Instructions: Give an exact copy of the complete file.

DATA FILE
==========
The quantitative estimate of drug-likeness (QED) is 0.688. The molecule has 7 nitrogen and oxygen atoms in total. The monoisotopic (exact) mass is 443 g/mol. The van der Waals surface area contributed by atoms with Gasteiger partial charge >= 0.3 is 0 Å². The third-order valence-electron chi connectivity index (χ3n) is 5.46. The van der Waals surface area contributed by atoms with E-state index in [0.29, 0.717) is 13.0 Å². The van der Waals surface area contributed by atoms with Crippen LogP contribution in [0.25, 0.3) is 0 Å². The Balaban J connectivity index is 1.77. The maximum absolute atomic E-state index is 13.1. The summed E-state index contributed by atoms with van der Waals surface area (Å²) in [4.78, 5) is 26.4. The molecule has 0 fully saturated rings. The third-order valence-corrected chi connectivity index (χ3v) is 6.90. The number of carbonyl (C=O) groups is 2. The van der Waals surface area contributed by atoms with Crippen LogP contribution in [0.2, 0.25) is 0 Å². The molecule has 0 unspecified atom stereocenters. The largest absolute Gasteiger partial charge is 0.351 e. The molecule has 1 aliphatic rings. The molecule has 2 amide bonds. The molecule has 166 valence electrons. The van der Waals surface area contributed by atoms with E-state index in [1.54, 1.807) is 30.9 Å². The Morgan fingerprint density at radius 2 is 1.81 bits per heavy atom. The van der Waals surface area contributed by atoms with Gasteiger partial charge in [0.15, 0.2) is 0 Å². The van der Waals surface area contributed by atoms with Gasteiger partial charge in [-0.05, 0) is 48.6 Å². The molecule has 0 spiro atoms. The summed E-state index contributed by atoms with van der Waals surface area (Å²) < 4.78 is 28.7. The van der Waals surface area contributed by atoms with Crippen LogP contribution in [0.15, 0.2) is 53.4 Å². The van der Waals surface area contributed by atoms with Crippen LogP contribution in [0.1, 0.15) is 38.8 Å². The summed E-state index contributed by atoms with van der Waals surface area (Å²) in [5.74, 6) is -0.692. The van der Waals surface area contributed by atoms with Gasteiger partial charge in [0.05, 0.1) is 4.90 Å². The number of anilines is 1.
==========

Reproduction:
The quantitative estimate of drug-likeness (QED) is 0.688. The molecule has 7 nitrogen and oxygen atoms in total. The monoisotopic (exact) mass is 443 g/mol. The van der Waals surface area contributed by atoms with Gasteiger partial charge >= 0.3 is 0 Å². The third-order valence-electron chi connectivity index (χ3n) is 5.46. The van der Waals surface area contributed by atoms with E-state index in [0.29, 0.717) is 13.0 Å². The van der Waals surface area contributed by atoms with Crippen LogP contribution in [0.25, 0.3) is 0 Å². The Balaban J connectivity index is 1.77. The maximum absolute atomic E-state index is 13.1. The summed E-state index contributed by atoms with van der Waals surface area (Å²) in [4.78, 5) is 26.4. The molecule has 0 fully saturated rings. The third-order valence-corrected chi connectivity index (χ3v) is 6.90. The number of carbonyl (C=O) groups is 2. The van der Waals surface area contributed by atoms with Crippen LogP contribution in [0.2, 0.25) is 0 Å². The molecule has 0 unspecified atom stereocenters. The largest absolute Gasteiger partial charge is 0.351 e. The molecule has 1 aliphatic rings. The molecule has 2 amide bonds. The molecule has 166 valence electrons. The van der Waals surface area contributed by atoms with E-state index in [1.54, 1.807) is 30.9 Å². The Morgan fingerprint density at radius 2 is 1.81 bits per heavy atom. The van der Waals surface area contributed by atoms with Gasteiger partial charge in [0.15, 0.2) is 0 Å². The van der Waals surface area contributed by atoms with Gasteiger partial charge in [-0.05, 0) is 48.6 Å². The molecule has 0 spiro atoms. The summed E-state index contributed by atoms with van der Waals surface area (Å²) < 4.78 is 28.7. The van der Waals surface area contributed by atoms with Crippen LogP contribution in [0.15, 0.2) is 53.4 Å². The van der Waals surface area contributed by atoms with Crippen LogP contribution in [0.1, 0.15) is 38.8 Å². The summed E-state index contributed by atoms with van der Waals surface area (Å²) in [5.74, 6) is -0.692. The van der Waals surface area contributed by atoms with Gasteiger partial charge in [0.05, 0.1) is 4.90 Å². The number of anilines is 1.